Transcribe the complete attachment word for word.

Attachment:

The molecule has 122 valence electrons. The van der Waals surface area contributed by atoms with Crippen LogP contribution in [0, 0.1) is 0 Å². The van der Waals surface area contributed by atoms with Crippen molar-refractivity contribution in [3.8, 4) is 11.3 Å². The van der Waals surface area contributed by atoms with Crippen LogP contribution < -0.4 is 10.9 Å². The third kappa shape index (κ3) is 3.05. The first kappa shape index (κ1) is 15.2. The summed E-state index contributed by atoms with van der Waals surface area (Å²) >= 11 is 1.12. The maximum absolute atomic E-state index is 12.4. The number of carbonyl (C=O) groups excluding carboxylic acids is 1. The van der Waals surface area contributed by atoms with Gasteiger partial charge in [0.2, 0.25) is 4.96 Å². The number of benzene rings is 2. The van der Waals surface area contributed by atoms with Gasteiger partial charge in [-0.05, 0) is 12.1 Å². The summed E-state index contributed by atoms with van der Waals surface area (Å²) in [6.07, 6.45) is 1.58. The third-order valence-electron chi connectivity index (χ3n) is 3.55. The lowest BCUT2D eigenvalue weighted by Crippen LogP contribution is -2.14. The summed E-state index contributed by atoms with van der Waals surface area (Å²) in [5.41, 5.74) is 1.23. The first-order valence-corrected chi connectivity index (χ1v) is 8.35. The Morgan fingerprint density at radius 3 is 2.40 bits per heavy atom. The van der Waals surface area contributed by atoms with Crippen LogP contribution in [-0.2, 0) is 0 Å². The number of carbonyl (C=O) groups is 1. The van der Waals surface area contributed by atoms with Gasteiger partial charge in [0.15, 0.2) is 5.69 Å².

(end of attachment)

The molecule has 122 valence electrons. The van der Waals surface area contributed by atoms with Crippen LogP contribution in [0, 0.1) is 0 Å². The van der Waals surface area contributed by atoms with Crippen molar-refractivity contribution in [3.8, 4) is 11.3 Å². The van der Waals surface area contributed by atoms with Crippen LogP contribution < -0.4 is 10.9 Å². The third kappa shape index (κ3) is 3.05. The first kappa shape index (κ1) is 15.2. The summed E-state index contributed by atoms with van der Waals surface area (Å²) >= 11 is 1.12. The maximum absolute atomic E-state index is 12.4. The number of carbonyl (C=O) groups excluding carboxylic acids is 1. The van der Waals surface area contributed by atoms with Gasteiger partial charge in [0.2, 0.25) is 4.96 Å². The number of benzene rings is 2. The van der Waals surface area contributed by atoms with Gasteiger partial charge in [-0.05, 0) is 12.1 Å². The summed E-state index contributed by atoms with van der Waals surface area (Å²) in [6.07, 6.45) is 1.58. The third-order valence-electron chi connectivity index (χ3n) is 3.55. The lowest BCUT2D eigenvalue weighted by Crippen LogP contribution is -2.14. The summed E-state index contributed by atoms with van der Waals surface area (Å²) in [5.41, 5.74) is 1.23. The first-order valence-corrected chi connectivity index (χ1v) is 8.35. The Morgan fingerprint density at radius 3 is 2.40 bits per heavy atom. The van der Waals surface area contributed by atoms with Crippen LogP contribution in [-0.2, 0) is 0 Å². The number of carbonyl (C=O) groups is 1. The van der Waals surface area contributed by atoms with Gasteiger partial charge in [0.15, 0.2) is 5.69 Å².